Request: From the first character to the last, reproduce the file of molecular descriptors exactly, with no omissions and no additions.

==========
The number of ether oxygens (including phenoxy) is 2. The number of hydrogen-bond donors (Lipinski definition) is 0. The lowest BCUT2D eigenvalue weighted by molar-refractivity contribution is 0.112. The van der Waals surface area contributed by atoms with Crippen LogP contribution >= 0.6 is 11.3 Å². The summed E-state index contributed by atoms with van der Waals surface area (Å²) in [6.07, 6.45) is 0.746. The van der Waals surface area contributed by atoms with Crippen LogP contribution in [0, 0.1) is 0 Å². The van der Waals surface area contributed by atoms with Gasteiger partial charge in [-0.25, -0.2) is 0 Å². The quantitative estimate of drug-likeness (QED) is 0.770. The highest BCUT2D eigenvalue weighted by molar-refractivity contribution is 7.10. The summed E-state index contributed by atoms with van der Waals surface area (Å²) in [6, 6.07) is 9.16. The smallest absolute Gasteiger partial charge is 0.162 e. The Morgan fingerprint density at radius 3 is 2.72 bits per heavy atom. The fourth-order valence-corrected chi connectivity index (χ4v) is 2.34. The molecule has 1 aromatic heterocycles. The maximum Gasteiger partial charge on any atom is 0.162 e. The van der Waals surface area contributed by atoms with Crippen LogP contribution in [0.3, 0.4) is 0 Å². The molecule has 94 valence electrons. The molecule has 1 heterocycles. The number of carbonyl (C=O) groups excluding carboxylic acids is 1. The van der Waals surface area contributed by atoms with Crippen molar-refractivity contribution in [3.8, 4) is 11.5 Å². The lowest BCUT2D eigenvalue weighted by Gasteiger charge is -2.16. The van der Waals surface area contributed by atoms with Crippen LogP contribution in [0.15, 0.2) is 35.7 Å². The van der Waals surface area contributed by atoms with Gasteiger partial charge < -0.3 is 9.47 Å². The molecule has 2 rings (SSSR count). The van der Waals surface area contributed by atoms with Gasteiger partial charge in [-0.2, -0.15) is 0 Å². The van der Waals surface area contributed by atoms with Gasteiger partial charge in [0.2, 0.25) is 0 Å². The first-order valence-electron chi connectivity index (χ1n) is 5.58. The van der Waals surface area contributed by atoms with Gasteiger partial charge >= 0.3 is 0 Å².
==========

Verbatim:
The number of ether oxygens (including phenoxy) is 2. The number of hydrogen-bond donors (Lipinski definition) is 0. The lowest BCUT2D eigenvalue weighted by molar-refractivity contribution is 0.112. The van der Waals surface area contributed by atoms with Crippen LogP contribution >= 0.6 is 11.3 Å². The summed E-state index contributed by atoms with van der Waals surface area (Å²) in [6.07, 6.45) is 0.746. The van der Waals surface area contributed by atoms with Crippen LogP contribution in [0, 0.1) is 0 Å². The van der Waals surface area contributed by atoms with Gasteiger partial charge in [-0.25, -0.2) is 0 Å². The quantitative estimate of drug-likeness (QED) is 0.770. The highest BCUT2D eigenvalue weighted by molar-refractivity contribution is 7.10. The summed E-state index contributed by atoms with van der Waals surface area (Å²) in [6, 6.07) is 9.16. The smallest absolute Gasteiger partial charge is 0.162 e. The Morgan fingerprint density at radius 3 is 2.72 bits per heavy atom. The fourth-order valence-corrected chi connectivity index (χ4v) is 2.34. The molecule has 1 aromatic heterocycles. The maximum Gasteiger partial charge on any atom is 0.162 e. The van der Waals surface area contributed by atoms with Crippen LogP contribution in [0.3, 0.4) is 0 Å². The molecule has 94 valence electrons. The molecule has 1 heterocycles. The number of carbonyl (C=O) groups excluding carboxylic acids is 1. The van der Waals surface area contributed by atoms with Crippen molar-refractivity contribution in [3.8, 4) is 11.5 Å². The lowest BCUT2D eigenvalue weighted by Gasteiger charge is -2.16. The van der Waals surface area contributed by atoms with Crippen LogP contribution in [0.15, 0.2) is 35.7 Å². The van der Waals surface area contributed by atoms with Gasteiger partial charge < -0.3 is 9.47 Å². The molecule has 2 rings (SSSR count). The van der Waals surface area contributed by atoms with Gasteiger partial charge in [-0.2, -0.15) is 0 Å². The van der Waals surface area contributed by atoms with Gasteiger partial charge in [0.2, 0.25) is 0 Å². The first-order valence-electron chi connectivity index (χ1n) is 5.58. The van der Waals surface area contributed by atoms with Gasteiger partial charge >= 0.3 is 0 Å².